Surrender: The Heart God Controls (Book Discussion Guide)
Based on the book Surrender: The Heart God Controls by Nancy Leigh DeMoss
AS YOU BEGIN
The whole idea of surrendering to someone else’s control runs counter to the prevailing mind set of our culture—we don’t want anyone telling us what to do—we want to be in control of our own lives! But paradoxically, we are never truly free until we have fully surrendered ourselves to the Word and will of God.
The thought of delving into this topic may cause some apprehension in your heart, but as you engage in this study, you will encounter a wise, loving, merciful Lord who can be trusted.
The more fully you relinquish yourself to Him, the more you will discover that He has your best interests at heart and that His will truly is “good, acceptable, and perfect” (see Romans 12:2).
May your deepest heart’s desire become that of the Savior who lifted His eyes heavenward, even as He faced the cross, and said, “I delight to do Your will, my God.”
TIPS FOR GROUP LEADERS
Open and close each meeting by praying together. Ask the Holy Spirit to guide you through the Word, to help you be real with one another, and to bring about any needed change in each heart.
Seek to lead by example. You can serve your group best by modeling a surrendered heart—by being quick to say, Yes, Lord, and encouraging others to do the same. Some of the questions in this discussion guide call for a level of transparency and openness that many people are not accustomed to. Encourage the members of your group to respect each other’s privacy by not discussing others’ contributions outside of this group. Remind them that God is patient and gracious with us as He conforms us to the image of His Son, and that we need to extend the same patience and grace toward each other.
This discussion guide is designed to be used in a variety of contexts—from small groups to Sunday school classes. Feel free to direct the discussion based on the size of your group and the allotted time. Avoid rabbit trails into secondary or unrelated issues. However, don’t feel pressured to get through all the questions each time you meet.
Depending on your available time and the size and openness of your group, you may end up only discussing two or three questions. The goal is to grow together in your understanding of God and His ways and to experience individually and as a group the reality of the message of this book.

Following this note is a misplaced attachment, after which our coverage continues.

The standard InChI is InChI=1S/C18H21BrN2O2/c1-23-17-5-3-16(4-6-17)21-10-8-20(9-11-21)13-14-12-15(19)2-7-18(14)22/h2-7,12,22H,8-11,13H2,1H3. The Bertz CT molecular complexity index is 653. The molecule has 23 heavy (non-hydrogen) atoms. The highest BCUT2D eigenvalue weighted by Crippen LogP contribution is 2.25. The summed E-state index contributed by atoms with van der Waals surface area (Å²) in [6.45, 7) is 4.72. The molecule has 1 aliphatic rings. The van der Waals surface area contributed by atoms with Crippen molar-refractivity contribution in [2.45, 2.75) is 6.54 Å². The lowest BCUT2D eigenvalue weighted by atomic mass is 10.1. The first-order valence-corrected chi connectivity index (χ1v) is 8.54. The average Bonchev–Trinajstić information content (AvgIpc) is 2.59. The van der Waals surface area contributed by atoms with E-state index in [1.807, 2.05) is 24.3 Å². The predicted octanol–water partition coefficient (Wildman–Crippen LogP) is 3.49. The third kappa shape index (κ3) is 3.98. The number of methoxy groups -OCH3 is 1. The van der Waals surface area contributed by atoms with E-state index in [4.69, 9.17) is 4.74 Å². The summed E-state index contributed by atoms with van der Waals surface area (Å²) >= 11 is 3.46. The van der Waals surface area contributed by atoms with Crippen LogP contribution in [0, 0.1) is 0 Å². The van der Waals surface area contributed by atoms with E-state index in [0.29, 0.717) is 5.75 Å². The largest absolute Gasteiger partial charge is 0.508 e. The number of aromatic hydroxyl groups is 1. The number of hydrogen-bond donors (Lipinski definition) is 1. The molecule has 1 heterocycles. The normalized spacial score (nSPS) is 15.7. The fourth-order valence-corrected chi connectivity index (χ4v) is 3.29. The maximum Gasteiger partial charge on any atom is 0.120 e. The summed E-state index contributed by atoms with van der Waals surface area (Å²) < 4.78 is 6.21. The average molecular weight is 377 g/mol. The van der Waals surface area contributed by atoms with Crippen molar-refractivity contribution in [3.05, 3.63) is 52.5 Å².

Encourage each member to read the chapter and to complete the “Making It Personal” section found at the end of most chapters, prior to your group meeting. If possible, they should also preview and be prepared to discuss the questions found in this discussion guide.
Keep your group centered on the truth of the gospel: We are all sinners in need of a Savior. Help your members steer clear of self-righteous responses to the confessions of others in the group and from condemnation about their own performance by pointing them to the One who is both the author and perfecter of their faith (Hebrews 12:2).
Turn to the prayer from The Valley of Vision, found at the beginning of Surrender. Start your time together by reading this wonderful expression of trust in the will of God. You may choose to read as a group in unison, or have one or more read aloud while others listen.
Sometimes we dig our heels in about things that appear foolish in hindsight. Describe a situation where you held out for something that you realized in retrospect was misguided or didn’t make sense. What finally convinced you to “surrender” your position?
1. The Introduction distinguishes between our initial surrender to Christ as our Lord and Savior (or conversion), and a lifetime of surrender (or consecration), as we learn to live out the implications of that initial surrender. Briefly describe the setting and circumstances of your conversion —your initial surrender to Christ.
2. “The fully surrendered life is intended to be—and can be—the norm for every one of God’s children” (p. 25). Do you agree with this statement? From your perspective, is the “fully surrendered life” the “norm” for most of the believers you know?
3. Review and discuss the four reasons suggested in this chapter for why professing Christians may have areas of their life that are “unsurrendered” to God (pp. 22–24). Which of those four scenarios do you think are most common among “believers” that you have observed? Have several in the group share an illustration out of their own life of one of those scenarios.
4. “Do you fear what a lifestyle of full surrender might cost you?” (p. 25). What fears might people have about fully surrendering every aspect of their lives to God? What fears have you experienced at one point or another in relation to full surrender?
5. “The truth is that resistance is far more costly than surrender” (p. 26). What might we stand to lose by holding out on God?
6. Share out of your personal experience, either the cost of resisting God on some particular point, or the blessing you have experienced through relinquishing control of some area of your life to the Lord.
7. In many ways, surrender is an act of trust. You drop your defenses and trust your opponent will honor the terms of your surrender. The pardon given by President Marcos of the Philippines to Hiroo Onoda is a picture of the pardon we are given by God when we repent. What do you know about the heart and ways of God that should make it easier to trust Him and relinquish control to Him?
A Word of Encouragement
As you read the Introduction and considered your own spiritual condition, your heart may have been pricked with the thought that perhaps you have never been truly regenerated (born again). You may have made a profession of faith; others may think of you as a “good Christian.” But you have never “waved the white flag” and surrendered your life to Christ.
Don’t try to talk yourself out of (or let anyone else talk you out of!) any conviction that God may be bringing to your heart. Seek out your pastor or another mature Christian for care and counsel. It may be that the tug of conviction you are experiencing is the doorway to the great joy of true salvation! This could be a God-designed moment for you to repent of your sins and receive His forgiveness —please don’t delay this important conversation!